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15 October 2014
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Wartime Memories - The Land Army

by Eddie Gardner

Contributed by 
Eddie Gardner
People in story: 
Marion Knocks nee Gardner
Location of story: 
Ewell in Surrey
Background to story: 
Civilian
Article ID: 
A1147240
Contributed on: 
17 August 2003

Marion Gardner on left of group of Land Army Girls about to hoe onions

By Marion Knocks nee Gardner

Wartime Memories

I joined the Womens Land Army in May 1940 and in January 1944 I was sent to work on an 18 acre small holding at Ewell.
In the early summer, as it was so hot, we decided to start work at 5.30am so that we could cut the cabbages from the fields, weigh them and bag them ready for market before the sun was too hot to spoil them.

We used to count the RAF planes going over in formation wo Europe, when they returned we counted them again, to see how many were missing.
On a glorious June morning, with blue skies and sunshine, wave after wave of planes went over. We counted them as usual and guessed that something important was happening.
Hours later we heard them returning, some planes were "limping" home with damaged engines and some were missing. We thought of the lost brave men.
Were they killed or injured or prisoners and we stood in silence with our thoughts.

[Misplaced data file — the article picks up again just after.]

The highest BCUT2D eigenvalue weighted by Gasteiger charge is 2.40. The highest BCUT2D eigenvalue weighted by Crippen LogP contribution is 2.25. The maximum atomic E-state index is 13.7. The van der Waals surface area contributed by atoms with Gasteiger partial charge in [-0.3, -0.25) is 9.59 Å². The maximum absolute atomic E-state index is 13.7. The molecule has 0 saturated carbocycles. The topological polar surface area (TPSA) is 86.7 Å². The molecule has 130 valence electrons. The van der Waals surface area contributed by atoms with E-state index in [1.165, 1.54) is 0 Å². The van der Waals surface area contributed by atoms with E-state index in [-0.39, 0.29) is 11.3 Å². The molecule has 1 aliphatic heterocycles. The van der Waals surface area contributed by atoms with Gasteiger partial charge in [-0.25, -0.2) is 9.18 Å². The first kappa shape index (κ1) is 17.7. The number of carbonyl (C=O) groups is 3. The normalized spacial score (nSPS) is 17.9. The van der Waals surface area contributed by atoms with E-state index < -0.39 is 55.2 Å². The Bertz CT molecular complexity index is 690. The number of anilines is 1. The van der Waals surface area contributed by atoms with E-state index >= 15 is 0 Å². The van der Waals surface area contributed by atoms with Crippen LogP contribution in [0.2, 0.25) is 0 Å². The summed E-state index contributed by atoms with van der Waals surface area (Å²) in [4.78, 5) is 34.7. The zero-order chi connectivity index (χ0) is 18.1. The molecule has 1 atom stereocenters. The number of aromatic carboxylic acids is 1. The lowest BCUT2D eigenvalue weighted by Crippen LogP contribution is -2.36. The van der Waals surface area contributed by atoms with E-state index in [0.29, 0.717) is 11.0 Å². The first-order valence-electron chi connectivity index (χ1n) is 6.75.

It was June 6th 1944 and we learned that it was D-Day - the invasion of Europe.

Soon after the flying bombs started they were nicknamed "Doodlebugs" (an American flying beetle).
They were terrifying and we would hear the roar of the engine and see flames coming from the back of the plane as it came over us, then silence as the engine stopped and down it came and exploded.
We were issued with tin hats and instructions to this lying down!!! which was all we could do having no sort of shelter in open fields.

The flying bombs came over from June till September night and day. Then the V2 rockets started. There was no warning sign, only a dreadful explosion as the rocket propelled bomb hit the ground.
During this time we were harvesting a neighbours wheat, the machine cut and tied the bundles of corn. My friend and I "stooked" it was standing four sheaves together to be threshed next day, removing the corn from the stalks.

We had lovely straight rows of stooks down the field, until a doodlebug came over. Then we fell down flat and got up a bit shaky so the line wavered.

At that time we had "double summer time" so it was light enough to work till 11pm while getting the harvest in.

I left the Womens Land Army in 1946 because of ill-health.

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